Clinical trials with insufficient statistical power may have contributed to the contradictory results, lead author Dr. Mohsen Janghorbani, currently based at Isfahan University of Medical Sciences in Iran, and associates suggest. They therefore conducted an analysis of published trial results regarding diabetes and low-trauma hip fractures.
They reviewed a total of 16 studies that included 836,941 adult subjects and 139,531 fractures.
Twelve studies that examined the link between type 2 diabetes and hip fracture found that diabetics were 70 percent more likely to fracture a hip, a statistically significant difference.
Six studies found a statistically significant increased risk in hip fracture for type 1 diabetes patients, who were more than 6-times more likely to break a hip.
"Results were consistent between studies of men and women and between studies conducted in the United States and Europe," Janghorbani and associates report.
They surmise that impaired bone quality may be one culprit responsible for the increased risk of hip fractures among diabetics.
Another possibility, the investigators add, may be diabetes-related complications, such as diabetic retinopathy, which cause loss of vision; peripheral neuropathy, a nerve disorder that may impair the ability to walk or balance; low blood sugar, which can cause patients with be dizzy or to faint; and stroke - all of which may increase the risk of falls.
To protect yourself against these fractures, the association suggests:
Getting recommended daily amounts of calcium (1,000-1,500 milligrams/day) and vitamin D (400-800 international units). The vitamin D is particularly warranted for those with little sun exposure.
Research indicates that women taking estrogen, calcium or calcitonin had a significantly lower risk of a hip fracture than those who were not. Women who had been treated longest had the lowest risk.
- Getting regular exercise to help keep bones strong. Exercise that involves standing upright, such as walking, is best for the hips and spine. It also helps maintain muscle coordination and balance, which decreases the risk of falls.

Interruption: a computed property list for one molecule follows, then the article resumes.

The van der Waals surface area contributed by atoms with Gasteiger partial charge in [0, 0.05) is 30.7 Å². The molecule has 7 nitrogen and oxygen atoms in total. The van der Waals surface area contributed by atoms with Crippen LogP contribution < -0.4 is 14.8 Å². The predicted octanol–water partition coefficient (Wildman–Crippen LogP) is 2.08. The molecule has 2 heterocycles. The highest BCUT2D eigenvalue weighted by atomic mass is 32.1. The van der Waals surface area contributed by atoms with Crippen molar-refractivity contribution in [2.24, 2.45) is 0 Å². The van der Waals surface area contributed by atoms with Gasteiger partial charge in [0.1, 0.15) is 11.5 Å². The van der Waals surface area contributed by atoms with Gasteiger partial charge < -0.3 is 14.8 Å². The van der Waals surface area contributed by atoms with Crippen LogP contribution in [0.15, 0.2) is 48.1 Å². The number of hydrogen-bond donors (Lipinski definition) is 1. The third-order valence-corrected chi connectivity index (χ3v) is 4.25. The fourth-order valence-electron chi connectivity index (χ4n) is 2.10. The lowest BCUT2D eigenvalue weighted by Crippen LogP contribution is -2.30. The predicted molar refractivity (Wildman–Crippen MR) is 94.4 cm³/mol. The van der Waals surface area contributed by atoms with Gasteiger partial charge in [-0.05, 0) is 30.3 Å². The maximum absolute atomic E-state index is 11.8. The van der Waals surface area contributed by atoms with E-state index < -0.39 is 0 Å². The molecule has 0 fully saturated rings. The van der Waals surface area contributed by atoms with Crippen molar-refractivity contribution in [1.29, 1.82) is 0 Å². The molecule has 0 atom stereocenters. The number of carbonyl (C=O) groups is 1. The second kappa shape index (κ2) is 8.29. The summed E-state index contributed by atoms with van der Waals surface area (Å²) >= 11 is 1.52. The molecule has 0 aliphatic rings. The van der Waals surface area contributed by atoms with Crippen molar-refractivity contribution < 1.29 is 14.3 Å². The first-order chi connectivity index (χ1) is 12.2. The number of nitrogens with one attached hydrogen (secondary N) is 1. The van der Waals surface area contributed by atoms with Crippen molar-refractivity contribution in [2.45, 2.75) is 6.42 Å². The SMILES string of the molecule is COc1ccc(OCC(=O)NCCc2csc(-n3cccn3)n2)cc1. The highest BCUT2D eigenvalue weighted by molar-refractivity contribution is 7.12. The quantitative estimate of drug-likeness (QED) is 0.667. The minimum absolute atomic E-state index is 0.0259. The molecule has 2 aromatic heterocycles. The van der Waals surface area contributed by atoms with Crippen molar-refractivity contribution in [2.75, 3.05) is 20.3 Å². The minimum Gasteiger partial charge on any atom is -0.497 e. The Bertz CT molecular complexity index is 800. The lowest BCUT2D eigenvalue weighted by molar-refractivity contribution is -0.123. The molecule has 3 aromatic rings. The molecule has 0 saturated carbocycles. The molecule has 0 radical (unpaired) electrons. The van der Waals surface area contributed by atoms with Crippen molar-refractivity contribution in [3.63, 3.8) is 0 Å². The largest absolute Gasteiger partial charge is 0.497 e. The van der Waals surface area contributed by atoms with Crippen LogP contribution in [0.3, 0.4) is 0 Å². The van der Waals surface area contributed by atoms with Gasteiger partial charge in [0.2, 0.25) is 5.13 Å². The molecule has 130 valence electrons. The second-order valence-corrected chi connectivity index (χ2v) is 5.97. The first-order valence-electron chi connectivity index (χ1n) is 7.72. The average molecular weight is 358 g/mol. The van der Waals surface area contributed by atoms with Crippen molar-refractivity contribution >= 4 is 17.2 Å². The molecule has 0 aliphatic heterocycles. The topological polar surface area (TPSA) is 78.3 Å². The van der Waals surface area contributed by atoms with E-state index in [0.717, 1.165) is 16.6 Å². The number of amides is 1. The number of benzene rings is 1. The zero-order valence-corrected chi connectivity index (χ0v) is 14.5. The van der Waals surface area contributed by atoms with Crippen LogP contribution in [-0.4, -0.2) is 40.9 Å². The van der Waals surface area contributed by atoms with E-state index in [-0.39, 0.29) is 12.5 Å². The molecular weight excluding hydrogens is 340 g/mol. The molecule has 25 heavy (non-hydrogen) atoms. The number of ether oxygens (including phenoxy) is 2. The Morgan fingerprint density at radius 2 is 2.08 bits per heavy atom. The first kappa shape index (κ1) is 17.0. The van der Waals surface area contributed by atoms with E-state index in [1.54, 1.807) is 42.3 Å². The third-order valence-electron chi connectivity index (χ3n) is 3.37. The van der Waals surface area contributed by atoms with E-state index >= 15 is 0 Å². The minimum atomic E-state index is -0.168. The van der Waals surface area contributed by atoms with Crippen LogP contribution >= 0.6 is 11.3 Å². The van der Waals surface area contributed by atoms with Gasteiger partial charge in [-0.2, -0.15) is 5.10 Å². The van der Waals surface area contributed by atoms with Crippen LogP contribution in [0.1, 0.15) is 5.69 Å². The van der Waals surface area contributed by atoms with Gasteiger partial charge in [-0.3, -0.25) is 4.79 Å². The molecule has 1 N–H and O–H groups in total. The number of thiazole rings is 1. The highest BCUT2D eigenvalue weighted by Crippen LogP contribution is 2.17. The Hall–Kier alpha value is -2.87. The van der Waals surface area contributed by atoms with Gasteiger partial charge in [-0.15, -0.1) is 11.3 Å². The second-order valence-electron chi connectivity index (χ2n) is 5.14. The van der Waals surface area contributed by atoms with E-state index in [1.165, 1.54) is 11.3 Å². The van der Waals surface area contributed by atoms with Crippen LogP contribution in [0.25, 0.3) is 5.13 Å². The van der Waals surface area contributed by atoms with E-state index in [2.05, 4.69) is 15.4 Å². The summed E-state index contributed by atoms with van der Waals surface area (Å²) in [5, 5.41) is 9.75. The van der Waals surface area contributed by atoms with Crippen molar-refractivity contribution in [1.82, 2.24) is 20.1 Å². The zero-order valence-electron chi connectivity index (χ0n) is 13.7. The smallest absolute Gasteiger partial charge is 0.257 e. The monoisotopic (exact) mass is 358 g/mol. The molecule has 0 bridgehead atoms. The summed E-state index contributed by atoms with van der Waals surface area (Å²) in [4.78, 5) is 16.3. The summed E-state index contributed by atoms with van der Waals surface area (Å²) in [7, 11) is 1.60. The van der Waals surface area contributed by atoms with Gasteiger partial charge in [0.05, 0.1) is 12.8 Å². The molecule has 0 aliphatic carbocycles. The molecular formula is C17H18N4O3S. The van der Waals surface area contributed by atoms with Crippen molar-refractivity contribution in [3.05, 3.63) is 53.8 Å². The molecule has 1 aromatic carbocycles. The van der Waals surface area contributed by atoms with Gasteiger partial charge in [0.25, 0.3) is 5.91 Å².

- Asking your doctor whether a walker would help you, especially if you have neuropathy or poor balance.
- Using nightlights in your bathroom and in the hallway leading to the bathroom.
- Other medical conditions also may lead to bone fragility either by slowing bone formation or by speeding up bone loss. These include endocrine disorders, such as hypogonadism or type 1 diabetes; gastrointestinal disorders, which may interfere with calcium and vitamin D absorption; and rheumatoid disorders, which often lead to inactivity and loss of bone mass. Prolonged bed rest or immobility also can lead to bone loss.
- Eliminating throw rugs that might slip.
- Arthroscopic release of the diabetic persistent frozen shoulder to be an effective method of treatment
- Home care programs for the elderly are becoming increasingly popular. Recovery Most elderly patients who fracture a hip continue to decline in health one year after discharge from hospital.
These steps can help you guard against hip fracture by reducing your risk of falls:
- Fall-proof your home. Keep your home well lit and free of hazards that might cause you to trip and fall. Avoid area rugs and exposed electrical cords. Place furniture where you're unlikely to bump into it. Consider installing grab bars in your bathroom, stair treads on steps and handrails along stairways. Use nonslip mats on the bathtub and on shower floors.
- Wear sensible shoes. If you're older, wear thinner, hard-soled, flat shoes. Resilient-soled athletic shoes may impair your balance and contribute to falls. Avoid wearing high heels or sandals with light straps. Avoid wearing shoes that are either too slippery or too sticky.
- Avoid strenuous and dangerous activities. Don't stretch to reach high places. Use a stepladder or ask for help. Avoid lifting heavy objects, climbing and engaging in unusually vigorous activities.
- See your eye doctor. Poor eyesight is a possible cause of falls. If you're having trouble seeing, have your eyes checked. Wearing proper glasses and being able to see well around your home makes it more likely that you'll see objects that you might trip over.
- Be mindful of side effects of medications. Feeling weak or dizzy, which are possible side effects of many medications, can increase your risk of falling. Talk to your doctor about side effects caused by your medications.